Text: Psalm 38:1-22 Don't you love that our heavenly Father uses great big heaping messes of people to accomplish his great big plans? David is no exception. If anything, David is THE example of a great big heaping mess of a person. Adultery. Murder. Pride. We see these things laid out for us throughout the accounts of his life, and yet we have these sweeping prayers of repentance and pleas for mercy displayed in the Psalms. Numerous reasons account for why David was donned "a man after God's own heart," but perhaps one of the greatest was that he had such a profound understanding of how the sickness of sin crushes our Father's heart.
I mean, in 2 Samuel 12:1-23, David has taken another man's wife, conceived a child with her, and ultimately plotted the man's murder. The prophet Nathan tells David that along with these sins he also caused God's enemies to blaspheme His name, so as a result the child would die. And David's response is where we see the heart of the man. For seven days while the child battles, so does David by "inquiring of God for the child" and fasting, lying prostrate on the ground, and refusing any assistance for the duration.
And when the child passes away, David stands up, washes and anoints himself and then WORSHIPS the Lord.
How is it that a father stricken with grief is able to worship even during the loss of a child? Could it be that while David battled and fasted, God drew near and changed a sinner's heart? Fasting is always about drawing near to the heart of theFather.
So in Psalm 38, we consider the heart of this man as he describes the wretched sickness of sin afflicting him. Was this his cry during that seven day fast? "Anguished in my bones, carrying sins too awful and heavy to bear, benumbed, badly crushed, groaning in agitation in my heart, sorrow continually before me, full of anxiety because of my sin."
And I, too, am one great big heaping mess.
I have carried a burden too much to bear. I have felt abandoned by family and friends, left alone to carry it. I have walked through seasons where sorrow and anxiety were continually before me. Health has failed me because of my mourning and sickness in spirit. David and me? You and me? We're not that different. We've all got our own messiness, and in these soul-crushing moments, the weight of His hand is too much to bear and I am forced to my knees, sometimes--like David--face against the floor.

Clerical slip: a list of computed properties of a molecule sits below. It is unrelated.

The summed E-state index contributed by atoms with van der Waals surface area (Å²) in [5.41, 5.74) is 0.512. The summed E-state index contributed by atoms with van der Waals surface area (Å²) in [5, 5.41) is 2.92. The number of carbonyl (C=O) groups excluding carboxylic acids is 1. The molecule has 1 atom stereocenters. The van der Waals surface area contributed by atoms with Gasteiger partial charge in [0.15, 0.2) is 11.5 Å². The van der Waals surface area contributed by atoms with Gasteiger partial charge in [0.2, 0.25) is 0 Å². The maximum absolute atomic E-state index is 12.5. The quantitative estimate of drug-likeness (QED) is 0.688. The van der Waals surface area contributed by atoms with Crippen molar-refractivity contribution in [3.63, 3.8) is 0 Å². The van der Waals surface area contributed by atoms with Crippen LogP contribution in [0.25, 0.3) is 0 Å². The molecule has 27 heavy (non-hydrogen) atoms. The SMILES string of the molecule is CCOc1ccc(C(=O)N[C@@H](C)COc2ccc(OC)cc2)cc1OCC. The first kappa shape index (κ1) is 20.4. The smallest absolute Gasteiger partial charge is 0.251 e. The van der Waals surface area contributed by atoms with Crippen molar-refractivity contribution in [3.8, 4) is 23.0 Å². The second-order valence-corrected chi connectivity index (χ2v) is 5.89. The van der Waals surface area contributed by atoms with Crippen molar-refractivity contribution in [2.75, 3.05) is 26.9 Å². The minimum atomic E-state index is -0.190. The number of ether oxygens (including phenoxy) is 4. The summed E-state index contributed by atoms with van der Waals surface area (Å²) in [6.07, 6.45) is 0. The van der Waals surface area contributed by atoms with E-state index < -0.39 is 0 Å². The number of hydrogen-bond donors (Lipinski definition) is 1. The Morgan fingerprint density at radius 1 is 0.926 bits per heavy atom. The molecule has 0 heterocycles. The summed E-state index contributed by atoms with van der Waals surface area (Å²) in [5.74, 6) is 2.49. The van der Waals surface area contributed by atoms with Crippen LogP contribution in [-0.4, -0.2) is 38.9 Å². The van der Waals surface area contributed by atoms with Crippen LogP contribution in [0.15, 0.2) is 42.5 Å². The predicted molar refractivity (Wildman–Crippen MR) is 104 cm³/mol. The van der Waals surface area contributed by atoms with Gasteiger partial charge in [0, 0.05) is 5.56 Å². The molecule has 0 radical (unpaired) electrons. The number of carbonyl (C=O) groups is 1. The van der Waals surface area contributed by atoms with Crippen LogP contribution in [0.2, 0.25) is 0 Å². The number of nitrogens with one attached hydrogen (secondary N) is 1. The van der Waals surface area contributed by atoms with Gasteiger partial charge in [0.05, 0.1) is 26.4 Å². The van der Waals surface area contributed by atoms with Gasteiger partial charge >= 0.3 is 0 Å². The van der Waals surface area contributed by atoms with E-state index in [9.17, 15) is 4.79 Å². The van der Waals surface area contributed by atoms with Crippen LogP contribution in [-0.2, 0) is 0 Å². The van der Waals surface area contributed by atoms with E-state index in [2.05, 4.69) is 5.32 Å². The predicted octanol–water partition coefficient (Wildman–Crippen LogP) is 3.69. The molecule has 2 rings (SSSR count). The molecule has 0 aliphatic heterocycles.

Pressing to the ground and into the Father's heart in prayer and fasting. Allowing God to draw me near and change me. Longing for resurrection and redemption. Longing for Easter.
In the winter of our souls, the darkness of the night,
we long for Easter, for resurrection.
And this, THIS is the point of fasting, of Lent.
To long for resurrection and redemption, to long for Easter,
But beautiful things come from beautiful messes, and when I recognize and confess my sin, God draws me near, into his beautiful plans. Just as David affirmed, "My hope is in You, O Lord; You will answer O Lord my God," (Psalm 38:15), we can rest assured that Jesus has gone before us and allows us to draw near to a holy God who answers and is the source of our hope. As the author of Hebrews writes:
"Therefore, brethren, since we have confidence to enter the holy place by the blood of Jesus, by a new and living way which He inaugurated for us through the veil, that is his flesh, and since we have a great priest over the house of God, let us draw near with a sincere heart in full assurance of faith, having our hearts sprinkled clean from an evil conscience and our bodies washed with pure water. Let us hold fast the confession of our hope without wavering, for He who promised is faithful; and let us consider how to stimulate one another to love and good deeds, not forsaking our own assembling together, as is the habit of some, but encouraging one another; and all the more as you see the day drawing near." Hebrews 10:19-25 (NASB)
Praise the Lord for His perfect sacrifice that resurrects and redeems, that allows us to enter the holy place and draw near! Praise the Lord for Easter!